7. Stabbing groin pain is likely to be on the top of that list of panicky concerns. It’s usually just from ligaments stretching or your baby practicing taekwondo on your cervix, but brace yourself for feeling new pains in places you didn’t even realize had nerve endings.

© 2015 Todd Parr. All Rights Reserved.

8. You’re going to be constipated — right up until delivery, when apparently people poop on the table like 100% of the time but frankly, after having three babies of my own I’d just really rather not know. I decided that whatever did (or didn’t) happen down there was normal and natural, and then I moved on with my life, vowing never to think about it again. A lot of things about pregnancy and delivery are like that.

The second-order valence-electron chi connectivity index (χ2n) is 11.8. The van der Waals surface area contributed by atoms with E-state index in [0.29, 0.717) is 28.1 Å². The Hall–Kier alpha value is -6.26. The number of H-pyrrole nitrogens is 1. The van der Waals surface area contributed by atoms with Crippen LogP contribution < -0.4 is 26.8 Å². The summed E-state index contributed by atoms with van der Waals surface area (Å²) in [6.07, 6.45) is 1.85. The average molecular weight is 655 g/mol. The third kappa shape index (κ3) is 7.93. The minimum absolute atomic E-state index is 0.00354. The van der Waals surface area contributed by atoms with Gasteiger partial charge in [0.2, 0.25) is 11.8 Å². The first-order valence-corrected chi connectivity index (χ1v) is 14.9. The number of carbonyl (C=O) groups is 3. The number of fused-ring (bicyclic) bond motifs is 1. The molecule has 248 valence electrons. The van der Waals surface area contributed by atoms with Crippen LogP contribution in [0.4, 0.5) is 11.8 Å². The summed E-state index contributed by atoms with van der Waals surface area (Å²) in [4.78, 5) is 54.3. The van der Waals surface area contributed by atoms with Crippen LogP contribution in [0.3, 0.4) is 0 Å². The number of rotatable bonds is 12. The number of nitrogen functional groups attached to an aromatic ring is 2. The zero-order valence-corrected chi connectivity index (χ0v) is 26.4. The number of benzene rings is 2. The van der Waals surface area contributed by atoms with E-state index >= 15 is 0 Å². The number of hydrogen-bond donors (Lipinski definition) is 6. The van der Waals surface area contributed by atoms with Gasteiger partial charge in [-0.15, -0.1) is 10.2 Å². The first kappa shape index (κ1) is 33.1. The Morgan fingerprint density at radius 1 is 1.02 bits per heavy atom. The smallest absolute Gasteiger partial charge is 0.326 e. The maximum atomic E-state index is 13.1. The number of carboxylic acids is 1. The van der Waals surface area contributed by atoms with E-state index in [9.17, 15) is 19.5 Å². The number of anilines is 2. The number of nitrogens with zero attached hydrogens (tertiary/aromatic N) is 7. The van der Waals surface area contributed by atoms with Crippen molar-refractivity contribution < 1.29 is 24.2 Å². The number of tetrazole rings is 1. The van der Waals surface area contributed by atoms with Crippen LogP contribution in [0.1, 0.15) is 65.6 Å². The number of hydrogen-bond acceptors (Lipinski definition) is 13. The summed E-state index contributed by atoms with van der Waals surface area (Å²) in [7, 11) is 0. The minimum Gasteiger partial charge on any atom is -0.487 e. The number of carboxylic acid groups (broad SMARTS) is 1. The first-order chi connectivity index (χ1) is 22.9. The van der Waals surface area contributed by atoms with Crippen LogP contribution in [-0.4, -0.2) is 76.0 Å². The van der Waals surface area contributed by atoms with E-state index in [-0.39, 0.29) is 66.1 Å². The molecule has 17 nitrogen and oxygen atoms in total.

9. Even though hormones and your heavy bowling ball of a baby restrict use of your rear exit, somehow things are working all too well up front. How pregnant women can still gain weight when we log about 45,000 steps per day waddling to the bathroom to pee is one of science’s greatest mysteries.

10. LOL, like you’ll make it to the bathroom every time. Prepare for some kindergarten flashbacks because you will pee your pants. I’d love to tell you it gets better after the baby’s born, and it does — by, like, their third birthday.

11. You won’t have a period, but that doesn’t mean you get to take a break from the Feminine Hygiene aisle. The constant third trimester discharge will keep you in panty liners, at least — and of course you’ll want to have plenty of supplies on hand for that four to six week period that comes after the baby’s born, too. YAY!

© 2015 Todd Parr. All Rights Reserved.